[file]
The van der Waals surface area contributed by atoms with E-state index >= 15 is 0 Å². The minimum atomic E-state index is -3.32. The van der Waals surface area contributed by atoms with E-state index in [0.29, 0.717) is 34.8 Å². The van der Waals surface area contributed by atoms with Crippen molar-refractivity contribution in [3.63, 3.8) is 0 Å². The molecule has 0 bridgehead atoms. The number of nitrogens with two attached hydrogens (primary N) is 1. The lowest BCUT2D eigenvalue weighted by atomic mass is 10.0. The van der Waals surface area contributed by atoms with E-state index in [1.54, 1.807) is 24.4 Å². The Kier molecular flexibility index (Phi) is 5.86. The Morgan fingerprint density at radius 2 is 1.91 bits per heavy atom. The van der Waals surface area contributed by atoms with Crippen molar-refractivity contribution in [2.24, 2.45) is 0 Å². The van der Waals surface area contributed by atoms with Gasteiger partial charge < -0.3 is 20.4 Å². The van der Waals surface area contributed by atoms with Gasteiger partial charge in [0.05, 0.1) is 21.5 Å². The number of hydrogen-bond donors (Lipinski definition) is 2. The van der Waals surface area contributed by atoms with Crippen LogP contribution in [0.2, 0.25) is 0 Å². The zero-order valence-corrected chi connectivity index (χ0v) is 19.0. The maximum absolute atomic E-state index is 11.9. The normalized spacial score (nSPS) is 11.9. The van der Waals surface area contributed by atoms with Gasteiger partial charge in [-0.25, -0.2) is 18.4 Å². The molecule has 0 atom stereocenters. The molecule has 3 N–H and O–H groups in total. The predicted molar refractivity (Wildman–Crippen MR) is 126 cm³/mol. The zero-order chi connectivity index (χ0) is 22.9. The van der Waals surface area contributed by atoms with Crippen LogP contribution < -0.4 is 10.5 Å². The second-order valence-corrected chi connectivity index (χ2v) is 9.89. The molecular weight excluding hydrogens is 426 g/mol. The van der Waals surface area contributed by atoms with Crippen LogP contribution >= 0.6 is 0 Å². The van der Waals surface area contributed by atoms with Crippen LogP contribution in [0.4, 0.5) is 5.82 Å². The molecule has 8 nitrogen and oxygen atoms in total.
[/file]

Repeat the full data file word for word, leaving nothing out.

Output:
The van der Waals surface area contributed by atoms with E-state index >= 15 is 0 Å². The minimum atomic E-state index is -3.32. The van der Waals surface area contributed by atoms with E-state index in [0.29, 0.717) is 34.8 Å². The van der Waals surface area contributed by atoms with Crippen molar-refractivity contribution in [3.63, 3.8) is 0 Å². The molecule has 0 bridgehead atoms. The number of nitrogens with two attached hydrogens (primary N) is 1. The lowest BCUT2D eigenvalue weighted by atomic mass is 10.0. The van der Waals surface area contributed by atoms with E-state index in [1.54, 1.807) is 24.4 Å². The Kier molecular flexibility index (Phi) is 5.86. The Morgan fingerprint density at radius 2 is 1.91 bits per heavy atom. The van der Waals surface area contributed by atoms with Crippen molar-refractivity contribution in [2.24, 2.45) is 0 Å². The van der Waals surface area contributed by atoms with Gasteiger partial charge < -0.3 is 20.4 Å². The van der Waals surface area contributed by atoms with Gasteiger partial charge in [0.05, 0.1) is 21.5 Å². The number of hydrogen-bond donors (Lipinski definition) is 2. The van der Waals surface area contributed by atoms with Crippen LogP contribution in [0.2, 0.25) is 0 Å². The zero-order valence-corrected chi connectivity index (χ0v) is 19.0. The maximum absolute atomic E-state index is 11.9. The normalized spacial score (nSPS) is 11.9. The van der Waals surface area contributed by atoms with Gasteiger partial charge in [-0.25, -0.2) is 18.4 Å². The molecule has 0 atom stereocenters. The molecule has 3 N–H and O–H groups in total. The predicted molar refractivity (Wildman–Crippen MR) is 126 cm³/mol. The zero-order chi connectivity index (χ0) is 22.9. The van der Waals surface area contributed by atoms with Crippen LogP contribution < -0.4 is 10.5 Å². The second-order valence-corrected chi connectivity index (χ2v) is 9.89. The molecular weight excluding hydrogens is 426 g/mol. The van der Waals surface area contributed by atoms with Crippen LogP contribution >= 0.6 is 0 Å². The van der Waals surface area contributed by atoms with Crippen LogP contribution in [0.4, 0.5) is 5.82 Å². The molecule has 8 nitrogen and oxygen atoms in total.